For a bloke that’s made his living inspiring teenagers to learn and winning over business executives with his charm and smarts, it’s hard to imagine his start was marred by an illness that has sent him into seizures and, at times, has taken command of his faculties.
Luke Eisenhuth is part of an exclusive club. He’s one of only approximately 200 people to have been diagnosed with Landau Kleffner Syndrome. The condition is a rare form of epilepsy that switches off the ‘Broca’s area’ of the brain and is caused by ‘shadowing’.
His experience however, has been far from shadowy – he’s managed to step out of the shadows and face the adversity head-on.
Luke grew up in the South West Sydney suburb of Campbelltown and since his diagnosis at the age of four, he’s been busily bursting the bubbles of this grim diagnoses.
“When I was 4 year of age, I completely and instantaneously lost my ability to speak.”
“I was told I would never speak again, that I’d struggle to make it through mainstream school, and that I’d need special support.”
It wasn’t an easy path to tread, but Luke has managed to forge his own way through life.
“I suffered regularly from tonic-clonic and focal seizures, and I was on medication to control that right up until the end of Primary School.”
“I experienced social anxiety as a kid, and had to deal with some exclusion, coupled with moderate learning difficulties, traits of autism; so, it wasn’t easy…”
Just to confuse people more, Luke could sing even though he couldn’t speak, due to the area of the brain affected.
“I guess you could say, the seizures were one thing – but once I regained speech, it came with a stutter and a high pitch – so, that was at another level. You can imagine how that goes down in the playground”
He feels his experience with epilepsy has shaped his success.
“From being told to never play contact sport, I went on to play professional rugby league. So, I’ve learned to take people telling me about my limitations with a grain of salt.”
Since hanging up the footy boots, Luke took to education and business.
Epilepsy created a lot of fear for Luke, as it does for many people dealing with the condition and their families. For him, almost everything became affected by fear, yet time after time he has climbed all of the mountains life has placed in his path.
“My own experience in school and the teenage years wasn’t an easy one, so I was really motivated to do what I could to make life easier for the next generation of kids.”
He holds three tertiary qualifications and now focuses his energies to helping large corporates improve their cultures as a Business Education Manager for behaviour, motivation, strategy company Pragmatic Thinking.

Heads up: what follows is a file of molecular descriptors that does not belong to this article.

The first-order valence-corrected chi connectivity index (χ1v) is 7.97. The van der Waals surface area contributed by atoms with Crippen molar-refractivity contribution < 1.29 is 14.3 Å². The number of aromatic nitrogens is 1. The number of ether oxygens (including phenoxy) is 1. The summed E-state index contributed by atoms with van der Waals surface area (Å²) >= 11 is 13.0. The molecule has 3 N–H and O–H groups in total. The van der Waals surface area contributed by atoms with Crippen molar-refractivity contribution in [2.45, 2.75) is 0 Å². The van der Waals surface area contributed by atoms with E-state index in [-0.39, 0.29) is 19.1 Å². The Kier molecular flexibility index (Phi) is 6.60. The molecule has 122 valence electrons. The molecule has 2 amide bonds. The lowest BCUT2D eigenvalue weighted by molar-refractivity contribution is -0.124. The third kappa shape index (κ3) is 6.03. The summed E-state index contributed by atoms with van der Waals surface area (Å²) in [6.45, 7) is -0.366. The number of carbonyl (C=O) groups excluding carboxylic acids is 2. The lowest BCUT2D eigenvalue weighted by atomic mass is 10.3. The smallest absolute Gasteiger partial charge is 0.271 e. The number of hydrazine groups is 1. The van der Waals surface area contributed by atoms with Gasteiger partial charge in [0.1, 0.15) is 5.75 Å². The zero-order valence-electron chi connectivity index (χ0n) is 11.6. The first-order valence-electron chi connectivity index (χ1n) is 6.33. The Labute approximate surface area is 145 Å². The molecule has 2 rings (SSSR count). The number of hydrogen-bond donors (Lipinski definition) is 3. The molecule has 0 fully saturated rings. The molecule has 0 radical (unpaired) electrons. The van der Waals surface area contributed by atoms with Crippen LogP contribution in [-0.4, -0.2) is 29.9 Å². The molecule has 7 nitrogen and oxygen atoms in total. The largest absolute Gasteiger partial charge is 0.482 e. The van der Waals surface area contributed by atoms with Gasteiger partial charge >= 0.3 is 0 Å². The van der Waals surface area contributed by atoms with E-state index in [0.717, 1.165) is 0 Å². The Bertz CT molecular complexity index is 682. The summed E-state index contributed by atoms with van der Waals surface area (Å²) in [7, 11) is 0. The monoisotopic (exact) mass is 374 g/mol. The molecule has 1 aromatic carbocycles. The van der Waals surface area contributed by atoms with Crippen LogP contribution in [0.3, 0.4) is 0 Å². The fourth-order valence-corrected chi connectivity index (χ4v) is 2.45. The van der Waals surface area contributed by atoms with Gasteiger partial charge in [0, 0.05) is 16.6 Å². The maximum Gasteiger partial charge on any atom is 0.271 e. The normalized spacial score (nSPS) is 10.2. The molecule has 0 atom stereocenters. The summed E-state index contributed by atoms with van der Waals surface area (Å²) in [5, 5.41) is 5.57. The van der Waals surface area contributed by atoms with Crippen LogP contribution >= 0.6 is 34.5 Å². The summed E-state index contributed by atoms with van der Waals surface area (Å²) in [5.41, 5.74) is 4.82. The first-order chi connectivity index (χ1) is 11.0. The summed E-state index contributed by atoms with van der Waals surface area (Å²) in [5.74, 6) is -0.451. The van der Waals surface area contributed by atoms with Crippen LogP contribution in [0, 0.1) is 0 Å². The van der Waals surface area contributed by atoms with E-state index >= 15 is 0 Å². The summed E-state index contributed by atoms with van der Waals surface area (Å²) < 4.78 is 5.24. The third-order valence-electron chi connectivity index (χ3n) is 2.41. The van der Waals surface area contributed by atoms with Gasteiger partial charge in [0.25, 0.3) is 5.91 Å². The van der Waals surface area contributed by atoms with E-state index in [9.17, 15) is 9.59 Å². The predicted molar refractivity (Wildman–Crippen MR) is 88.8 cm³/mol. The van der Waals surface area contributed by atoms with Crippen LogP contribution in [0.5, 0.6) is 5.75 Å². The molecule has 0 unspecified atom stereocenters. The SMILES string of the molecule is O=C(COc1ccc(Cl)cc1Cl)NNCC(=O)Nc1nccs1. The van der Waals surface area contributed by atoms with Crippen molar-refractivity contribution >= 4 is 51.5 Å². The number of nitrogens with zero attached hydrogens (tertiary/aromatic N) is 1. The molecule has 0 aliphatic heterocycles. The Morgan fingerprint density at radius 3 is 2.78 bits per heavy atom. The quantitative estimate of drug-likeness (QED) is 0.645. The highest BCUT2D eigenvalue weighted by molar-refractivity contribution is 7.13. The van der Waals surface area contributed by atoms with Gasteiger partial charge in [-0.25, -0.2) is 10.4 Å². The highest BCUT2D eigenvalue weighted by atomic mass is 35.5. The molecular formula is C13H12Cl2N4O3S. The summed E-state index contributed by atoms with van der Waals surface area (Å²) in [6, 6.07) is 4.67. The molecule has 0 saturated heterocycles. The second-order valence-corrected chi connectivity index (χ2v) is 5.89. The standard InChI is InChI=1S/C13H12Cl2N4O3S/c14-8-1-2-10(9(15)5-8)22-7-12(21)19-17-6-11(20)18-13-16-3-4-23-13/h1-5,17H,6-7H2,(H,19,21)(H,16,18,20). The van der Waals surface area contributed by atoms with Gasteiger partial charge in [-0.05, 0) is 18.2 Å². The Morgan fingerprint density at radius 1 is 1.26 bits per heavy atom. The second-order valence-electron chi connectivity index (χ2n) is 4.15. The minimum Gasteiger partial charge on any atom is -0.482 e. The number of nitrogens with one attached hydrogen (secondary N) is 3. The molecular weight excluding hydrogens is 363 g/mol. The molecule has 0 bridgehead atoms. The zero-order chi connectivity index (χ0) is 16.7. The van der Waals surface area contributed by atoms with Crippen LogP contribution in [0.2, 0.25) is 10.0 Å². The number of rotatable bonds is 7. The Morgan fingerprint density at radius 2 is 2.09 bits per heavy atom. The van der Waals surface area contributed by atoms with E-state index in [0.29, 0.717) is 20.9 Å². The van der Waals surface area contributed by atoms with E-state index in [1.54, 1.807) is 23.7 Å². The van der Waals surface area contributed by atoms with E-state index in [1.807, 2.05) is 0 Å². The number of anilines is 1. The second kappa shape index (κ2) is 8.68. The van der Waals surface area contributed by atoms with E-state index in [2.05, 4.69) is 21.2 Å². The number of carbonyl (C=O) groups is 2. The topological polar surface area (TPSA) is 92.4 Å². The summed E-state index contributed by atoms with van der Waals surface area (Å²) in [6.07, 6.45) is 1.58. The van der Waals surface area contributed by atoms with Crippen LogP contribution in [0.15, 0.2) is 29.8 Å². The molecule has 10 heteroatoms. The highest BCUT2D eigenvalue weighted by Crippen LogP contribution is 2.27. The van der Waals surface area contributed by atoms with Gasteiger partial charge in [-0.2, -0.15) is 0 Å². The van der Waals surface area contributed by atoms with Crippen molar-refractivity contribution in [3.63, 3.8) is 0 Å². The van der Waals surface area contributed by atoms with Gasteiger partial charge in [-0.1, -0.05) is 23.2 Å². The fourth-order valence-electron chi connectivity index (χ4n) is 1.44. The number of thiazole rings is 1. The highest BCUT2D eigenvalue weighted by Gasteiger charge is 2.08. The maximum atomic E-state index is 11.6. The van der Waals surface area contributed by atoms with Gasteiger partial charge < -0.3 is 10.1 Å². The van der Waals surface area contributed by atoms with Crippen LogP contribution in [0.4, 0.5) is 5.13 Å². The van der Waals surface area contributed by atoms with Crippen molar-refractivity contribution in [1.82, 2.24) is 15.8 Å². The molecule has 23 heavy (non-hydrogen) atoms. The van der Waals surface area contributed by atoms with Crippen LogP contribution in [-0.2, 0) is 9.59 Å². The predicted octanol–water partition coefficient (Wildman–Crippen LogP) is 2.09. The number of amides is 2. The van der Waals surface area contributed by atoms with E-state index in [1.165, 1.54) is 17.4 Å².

“My job now is to help teams and businesses shift their mindsets and build their corporate cultures.”
Still, Luke’s focus hasn’t narrowed to improving the lot of big companies. He remains committed to helping young people on their journeys in life.
“I know what it’s like to do it tough, and I find happiness in educating people of all ages in dealing with tough times”.
“I’m on the way to finishing my book. It’s aimed at helping young people improve their mindsets through motivation and movement.”
‘The book touches on all spheres of wellbeing illustrating my unique view of life through the lens I have been ‘lucky’ enough to experience’.
“I seriously believe everyone can relate to at least some part of my story, and some information will even surprise those closest to me”
Luke has not been in Queensland long, but after attending the Purple Day 2018 celebration in Brisbane, he has already established significant friendships.
“The colour purple itself represents a vast range of strong qualities, much like those who live with epilepsy. Again, like the colour purple, it represents the distinct uniqueness of the condition, and the specific symptoms the individual may face.”
“Purple day is a perfect way to educate the significant impact epilepsy has on individuals and their families, and the link it has to a range of neurological conditions. It simply achieves the most powerful movement- bringing people together.”
Luke strongly believes Purple Day should not be the only time that we talk about epilepsy.
“I hope in the future we see more people who have experienced or live with epilepsy achieving highly and speaking of their condition. I would like to see epilepsy detached from the stigma of being a ‘disability’, or a condition that limits one’s ability. In particular, for children and families to live with less fear, take educated risks and make more effort towards good health and a positive mindset.”
“Personally, I want to continue to prove conditions such as epilepsy do not define a person, yet the person defines the condition.”
Despite his successes in sports, education, and business, Luke maintains his trademark humility.
“It’s not bad for a Westie kid with a rare condition”